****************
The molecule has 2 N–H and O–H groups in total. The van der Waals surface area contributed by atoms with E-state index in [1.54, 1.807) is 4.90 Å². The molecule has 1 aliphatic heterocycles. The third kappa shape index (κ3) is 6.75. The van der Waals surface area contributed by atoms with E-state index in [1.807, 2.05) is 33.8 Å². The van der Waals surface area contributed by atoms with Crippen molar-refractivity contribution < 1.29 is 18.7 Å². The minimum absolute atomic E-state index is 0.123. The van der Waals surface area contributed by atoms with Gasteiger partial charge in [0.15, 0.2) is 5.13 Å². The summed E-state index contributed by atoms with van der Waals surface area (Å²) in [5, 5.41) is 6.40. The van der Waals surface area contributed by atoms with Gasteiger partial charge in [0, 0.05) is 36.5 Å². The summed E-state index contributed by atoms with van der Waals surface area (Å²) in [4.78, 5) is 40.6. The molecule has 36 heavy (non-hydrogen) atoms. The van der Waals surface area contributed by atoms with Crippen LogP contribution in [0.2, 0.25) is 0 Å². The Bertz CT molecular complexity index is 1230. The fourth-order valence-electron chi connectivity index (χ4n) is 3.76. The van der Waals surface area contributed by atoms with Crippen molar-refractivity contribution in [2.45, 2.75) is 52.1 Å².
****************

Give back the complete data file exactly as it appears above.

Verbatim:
The molecule has 2 N–H and O–H groups in total. The van der Waals surface area contributed by atoms with E-state index in [1.54, 1.807) is 4.90 Å². The molecule has 1 aliphatic heterocycles. The third kappa shape index (κ3) is 6.75. The van der Waals surface area contributed by atoms with E-state index in [1.807, 2.05) is 33.8 Å². The van der Waals surface area contributed by atoms with Crippen molar-refractivity contribution < 1.29 is 18.7 Å². The minimum absolute atomic E-state index is 0.123. The van der Waals surface area contributed by atoms with Gasteiger partial charge in [0.15, 0.2) is 5.13 Å². The summed E-state index contributed by atoms with van der Waals surface area (Å²) in [5, 5.41) is 6.40. The van der Waals surface area contributed by atoms with Gasteiger partial charge in [0, 0.05) is 36.5 Å². The summed E-state index contributed by atoms with van der Waals surface area (Å²) in [4.78, 5) is 40.6. The molecule has 36 heavy (non-hydrogen) atoms. The van der Waals surface area contributed by atoms with Crippen LogP contribution in [0.2, 0.25) is 0 Å². The Bertz CT molecular complexity index is 1230. The fourth-order valence-electron chi connectivity index (χ4n) is 3.76. The van der Waals surface area contributed by atoms with Crippen molar-refractivity contribution in [2.45, 2.75) is 52.1 Å².